There’s no way to forget this tool for your practice with children. Even some meditations (sitted of feet-standed) can be fun and effective if we add dancing to the set. But do not lose control of the class : these dancings have to be strongly associated with a learning object and preceded by a deeper meditation or exercise that calm their minds.

Mantras they Understand

The technology of Mantras is a very important and healing tool that children should also learn. But chanting Mantras for a long time or without an easy understanding of its meaning can be as boring as hell for them. There are a lot of tracks mixing Mantras with music and with their meanings in English or another languages to reach those objectives: fun, understanding and sacred effect of resonance. Most of them also incorporate movements of the hands (with mudras) and arms related with the meaning of the Mantra. If you have the ability of playing music and improvisation take this advice and your Healing music will also be really fun.


Tales and Visualizations

As we said, imagination is an imprescindible resource with children and with anyone, because this way you take advantage of the power of the mind to promote healing and to create a new reality. Visualizations with natural landscapes, relaxing sounds of animals which are associated with spiritual lessons and archetypes or just imaginations with colours related to the Chakras and emotions are excellent ideas to use with them, but for all these exercises the consciousness must be on breathing.

Control Food and Beverages

As  teachers or parents we also need to ease focus and concentration of the children as far as possible and one thing that has a big influence on this is what our kids usually eat and drink and even more important is what they consumed during the day before the class. It doesn’t matter if you or the children are vegetarian or not, but what causes more problems are meals with flour and high content of sugar. For this purpose, it doesn’t make a big difference if this sugar or flour is organic, natural or processed. They have to be reduced as far as possible before the class and promote a balanced nourishment habit with lower levels of carbohydrates.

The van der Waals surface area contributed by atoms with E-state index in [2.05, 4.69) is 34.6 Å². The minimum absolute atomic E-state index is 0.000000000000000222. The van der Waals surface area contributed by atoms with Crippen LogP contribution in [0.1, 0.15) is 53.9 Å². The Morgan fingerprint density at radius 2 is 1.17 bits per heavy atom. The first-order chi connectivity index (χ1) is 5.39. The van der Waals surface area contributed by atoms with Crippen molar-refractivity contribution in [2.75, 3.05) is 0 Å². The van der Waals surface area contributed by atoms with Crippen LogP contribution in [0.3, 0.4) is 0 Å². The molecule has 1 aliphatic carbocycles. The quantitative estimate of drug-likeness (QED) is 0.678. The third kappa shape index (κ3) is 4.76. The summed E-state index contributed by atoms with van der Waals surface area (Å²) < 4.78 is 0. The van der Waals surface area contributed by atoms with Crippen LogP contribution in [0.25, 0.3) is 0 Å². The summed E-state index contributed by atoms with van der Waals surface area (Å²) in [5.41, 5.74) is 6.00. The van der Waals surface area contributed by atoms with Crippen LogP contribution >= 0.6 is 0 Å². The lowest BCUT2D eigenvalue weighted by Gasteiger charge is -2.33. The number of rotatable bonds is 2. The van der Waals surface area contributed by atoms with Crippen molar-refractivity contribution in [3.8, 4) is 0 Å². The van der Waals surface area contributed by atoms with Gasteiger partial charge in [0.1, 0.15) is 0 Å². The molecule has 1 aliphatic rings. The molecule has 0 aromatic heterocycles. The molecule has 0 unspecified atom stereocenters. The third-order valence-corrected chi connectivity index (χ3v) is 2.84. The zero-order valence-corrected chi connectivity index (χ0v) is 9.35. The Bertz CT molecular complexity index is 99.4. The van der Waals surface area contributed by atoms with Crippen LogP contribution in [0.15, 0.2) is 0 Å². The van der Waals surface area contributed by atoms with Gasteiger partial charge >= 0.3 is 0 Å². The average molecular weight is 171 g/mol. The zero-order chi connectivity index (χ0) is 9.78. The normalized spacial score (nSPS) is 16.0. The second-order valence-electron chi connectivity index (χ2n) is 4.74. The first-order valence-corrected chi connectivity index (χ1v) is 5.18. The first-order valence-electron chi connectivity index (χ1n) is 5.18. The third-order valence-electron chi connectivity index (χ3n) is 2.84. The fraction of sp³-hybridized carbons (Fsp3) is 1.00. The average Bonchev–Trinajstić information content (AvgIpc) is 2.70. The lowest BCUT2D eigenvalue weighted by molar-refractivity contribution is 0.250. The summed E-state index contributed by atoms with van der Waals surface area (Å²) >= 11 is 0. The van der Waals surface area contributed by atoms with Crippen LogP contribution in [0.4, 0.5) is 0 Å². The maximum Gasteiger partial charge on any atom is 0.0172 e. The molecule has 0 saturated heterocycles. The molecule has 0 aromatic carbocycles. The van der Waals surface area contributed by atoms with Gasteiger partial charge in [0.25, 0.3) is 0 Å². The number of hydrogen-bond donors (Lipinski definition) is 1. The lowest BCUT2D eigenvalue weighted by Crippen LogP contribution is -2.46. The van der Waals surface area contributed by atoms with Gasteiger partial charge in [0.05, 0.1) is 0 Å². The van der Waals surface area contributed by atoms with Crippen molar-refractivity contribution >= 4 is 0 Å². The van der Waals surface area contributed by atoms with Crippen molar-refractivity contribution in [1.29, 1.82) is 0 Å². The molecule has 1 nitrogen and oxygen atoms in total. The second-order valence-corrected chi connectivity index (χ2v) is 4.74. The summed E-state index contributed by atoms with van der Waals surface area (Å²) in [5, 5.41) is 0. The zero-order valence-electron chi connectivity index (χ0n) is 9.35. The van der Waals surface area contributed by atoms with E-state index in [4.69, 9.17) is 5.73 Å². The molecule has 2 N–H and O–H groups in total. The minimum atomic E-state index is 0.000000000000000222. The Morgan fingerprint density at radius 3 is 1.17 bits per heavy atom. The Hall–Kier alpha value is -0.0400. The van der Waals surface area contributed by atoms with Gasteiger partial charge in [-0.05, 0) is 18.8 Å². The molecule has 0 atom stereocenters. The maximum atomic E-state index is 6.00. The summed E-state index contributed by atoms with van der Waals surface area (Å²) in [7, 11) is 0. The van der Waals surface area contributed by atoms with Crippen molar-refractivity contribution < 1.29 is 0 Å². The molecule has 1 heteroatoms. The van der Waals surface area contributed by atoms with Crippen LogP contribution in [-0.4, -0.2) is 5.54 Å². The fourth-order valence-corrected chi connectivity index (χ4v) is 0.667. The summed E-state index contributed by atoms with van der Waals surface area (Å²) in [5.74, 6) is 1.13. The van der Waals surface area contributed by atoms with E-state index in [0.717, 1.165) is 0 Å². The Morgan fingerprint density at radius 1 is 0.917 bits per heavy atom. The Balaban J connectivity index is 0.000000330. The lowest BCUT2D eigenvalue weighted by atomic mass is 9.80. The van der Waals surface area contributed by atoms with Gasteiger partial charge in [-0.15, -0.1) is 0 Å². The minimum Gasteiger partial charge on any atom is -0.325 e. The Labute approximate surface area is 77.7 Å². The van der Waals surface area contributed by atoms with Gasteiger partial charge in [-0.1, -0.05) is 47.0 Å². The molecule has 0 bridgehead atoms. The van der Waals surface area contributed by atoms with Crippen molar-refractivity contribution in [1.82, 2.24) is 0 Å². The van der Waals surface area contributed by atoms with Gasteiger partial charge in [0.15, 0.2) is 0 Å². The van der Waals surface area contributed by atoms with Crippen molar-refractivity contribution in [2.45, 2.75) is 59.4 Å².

Join Parents to the Class

Kids’ behaviour problems are a reflection of what they learn at home and the emotional situations of the relatives living with them. Sometimes we need to work on parents to achieve a deeper effect on children with those problems that seem very hard or impossible to solve. Sharing a yoga or meditation class with their parents and relatives could also mean a wonderful experience for them they will never forget.

 About the Author : Mrs. I.P. Bhatia is a School leader and educator having an experience of more than 30 years in school education and leadership.  She has been writing articles on Children Education, their Behavioral patterns in various age groups and role of parents, school and teachers in bringing up children.